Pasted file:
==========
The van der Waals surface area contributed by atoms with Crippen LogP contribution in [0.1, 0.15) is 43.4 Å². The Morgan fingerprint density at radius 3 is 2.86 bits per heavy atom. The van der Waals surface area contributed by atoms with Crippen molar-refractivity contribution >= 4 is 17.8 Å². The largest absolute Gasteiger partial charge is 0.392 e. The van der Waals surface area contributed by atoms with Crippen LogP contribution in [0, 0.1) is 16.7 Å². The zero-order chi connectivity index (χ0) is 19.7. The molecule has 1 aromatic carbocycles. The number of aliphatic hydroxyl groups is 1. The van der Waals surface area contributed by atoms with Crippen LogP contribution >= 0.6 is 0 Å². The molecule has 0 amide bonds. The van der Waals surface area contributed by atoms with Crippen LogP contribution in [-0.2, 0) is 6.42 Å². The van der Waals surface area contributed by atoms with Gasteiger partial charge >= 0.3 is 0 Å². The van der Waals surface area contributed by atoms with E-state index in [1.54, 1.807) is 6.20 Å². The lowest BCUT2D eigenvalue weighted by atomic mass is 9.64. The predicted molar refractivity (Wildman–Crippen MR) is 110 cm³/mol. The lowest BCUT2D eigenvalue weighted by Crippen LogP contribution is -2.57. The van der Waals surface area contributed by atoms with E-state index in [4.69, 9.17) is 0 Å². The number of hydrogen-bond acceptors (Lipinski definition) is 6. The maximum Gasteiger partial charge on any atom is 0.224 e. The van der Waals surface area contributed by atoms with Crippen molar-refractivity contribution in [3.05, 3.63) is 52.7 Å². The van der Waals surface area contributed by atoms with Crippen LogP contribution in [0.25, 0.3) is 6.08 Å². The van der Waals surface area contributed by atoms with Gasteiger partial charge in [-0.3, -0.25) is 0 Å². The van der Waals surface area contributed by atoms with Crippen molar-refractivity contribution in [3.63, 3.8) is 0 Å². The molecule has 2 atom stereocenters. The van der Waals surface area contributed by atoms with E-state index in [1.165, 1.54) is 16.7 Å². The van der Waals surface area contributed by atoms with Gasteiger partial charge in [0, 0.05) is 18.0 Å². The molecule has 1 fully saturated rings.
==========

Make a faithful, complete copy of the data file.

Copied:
The van der Waals surface area contributed by atoms with Crippen LogP contribution in [0.1, 0.15) is 43.4 Å². The Morgan fingerprint density at radius 3 is 2.86 bits per heavy atom. The van der Waals surface area contributed by atoms with Crippen molar-refractivity contribution >= 4 is 17.8 Å². The largest absolute Gasteiger partial charge is 0.392 e. The van der Waals surface area contributed by atoms with Crippen LogP contribution in [0, 0.1) is 16.7 Å². The zero-order chi connectivity index (χ0) is 19.7. The molecule has 1 aromatic carbocycles. The number of aliphatic hydroxyl groups is 1. The van der Waals surface area contributed by atoms with Crippen LogP contribution >= 0.6 is 0 Å². The molecule has 0 amide bonds. The van der Waals surface area contributed by atoms with Crippen LogP contribution in [-0.2, 0) is 6.42 Å². The van der Waals surface area contributed by atoms with Gasteiger partial charge >= 0.3 is 0 Å². The van der Waals surface area contributed by atoms with E-state index in [1.54, 1.807) is 6.20 Å². The lowest BCUT2D eigenvalue weighted by atomic mass is 9.64. The predicted molar refractivity (Wildman–Crippen MR) is 110 cm³/mol. The lowest BCUT2D eigenvalue weighted by Crippen LogP contribution is -2.57. The van der Waals surface area contributed by atoms with E-state index in [4.69, 9.17) is 0 Å². The number of hydrogen-bond acceptors (Lipinski definition) is 6. The maximum Gasteiger partial charge on any atom is 0.224 e. The van der Waals surface area contributed by atoms with Crippen molar-refractivity contribution in [3.05, 3.63) is 52.7 Å². The van der Waals surface area contributed by atoms with Crippen LogP contribution in [0.25, 0.3) is 6.08 Å². The van der Waals surface area contributed by atoms with Gasteiger partial charge in [-0.3, -0.25) is 0 Å². The van der Waals surface area contributed by atoms with Crippen molar-refractivity contribution in [3.63, 3.8) is 0 Å². The molecule has 2 atom stereocenters. The van der Waals surface area contributed by atoms with E-state index in [1.165, 1.54) is 16.7 Å². The van der Waals surface area contributed by atoms with Gasteiger partial charge in [0, 0.05) is 18.0 Å². The molecule has 1 fully saturated rings.